Yom Kippur is a good day. A happy day that is special and important for individual and community alike. There is something about it that at times imbues us with enchantment; at other times, with fear. Something in the day’s depths, its essence, elevates it to high peaks, transcending by far just another day of thought, and carrying us with it on a journey.
In my lifetime I have hurt others and have been hurt numberless times. Every Yom Kippur I manage to forgive almost everyone who has hurt me. I feel that by forgiving them, I am the one who is released from a heavy load of anger and resentment from year to year. Hardly ever have I asked others to forgive me for having hurt them, because that is a lesson – my personal failures – that I want to carry with me wherever I go. So that I may learn, be more careful in the future, so as not to falter again or elevate myself by shaming those I hurt. If they forgive me for their own reasons, they might feel a sense of relief, as I do. I, however, will continue to bear my burden for long afterward, until my deficiencies are rectified.
The essence of the Day of Atonement is manifested in its special prayers. Those recited on this day, the day’s constitutive texts, offer a wide range of possibilities of connecting. Each individual is invited to choose the dock of content at which he wishes to anchor his Day of Atonement vessel.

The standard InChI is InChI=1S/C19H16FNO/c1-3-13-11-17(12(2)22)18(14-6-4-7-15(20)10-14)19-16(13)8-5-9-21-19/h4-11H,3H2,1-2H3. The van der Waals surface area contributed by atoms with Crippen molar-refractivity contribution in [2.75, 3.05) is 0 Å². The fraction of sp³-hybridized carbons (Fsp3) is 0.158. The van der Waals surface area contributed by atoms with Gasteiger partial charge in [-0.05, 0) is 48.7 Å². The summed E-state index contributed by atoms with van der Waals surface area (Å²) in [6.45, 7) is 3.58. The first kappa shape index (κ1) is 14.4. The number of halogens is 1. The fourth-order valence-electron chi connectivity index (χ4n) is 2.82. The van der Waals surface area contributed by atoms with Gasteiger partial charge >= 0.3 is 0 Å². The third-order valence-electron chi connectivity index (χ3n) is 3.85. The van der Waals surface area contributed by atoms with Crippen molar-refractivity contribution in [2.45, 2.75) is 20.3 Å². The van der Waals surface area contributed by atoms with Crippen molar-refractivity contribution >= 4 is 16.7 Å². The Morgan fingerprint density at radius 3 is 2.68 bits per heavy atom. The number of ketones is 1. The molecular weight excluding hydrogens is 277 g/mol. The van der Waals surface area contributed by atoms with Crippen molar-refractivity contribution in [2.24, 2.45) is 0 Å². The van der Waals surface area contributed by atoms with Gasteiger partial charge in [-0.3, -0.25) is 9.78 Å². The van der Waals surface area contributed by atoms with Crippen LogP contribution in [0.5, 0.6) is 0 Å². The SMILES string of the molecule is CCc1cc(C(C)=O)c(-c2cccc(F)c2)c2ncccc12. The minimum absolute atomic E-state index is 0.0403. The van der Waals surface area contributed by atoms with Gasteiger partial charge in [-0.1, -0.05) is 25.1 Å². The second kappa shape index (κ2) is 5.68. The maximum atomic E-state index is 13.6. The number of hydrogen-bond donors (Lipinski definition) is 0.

After checking, I ruled out a few such wharfs. I could not for a minute be at the side of the high priest, whose ancient Yom Kippur service is described in great detail in the day’s Musaf service. The shrines that existed are of no importance to me; longing for the rebuilding of the Temple is alien to me. The rivers of blood that flowed and would flow again in the gutters of a rebuilt Temple repel me physically and spiritually. Nor am I persuaded by a God who sits on high and calculates all my deeds, good and bad, in a petty way. If there is a God somewhere, I hope he or she is not a shopkeeper dealing obsessively with human behavior all day. We can leave that to the clerics and the self-righteous.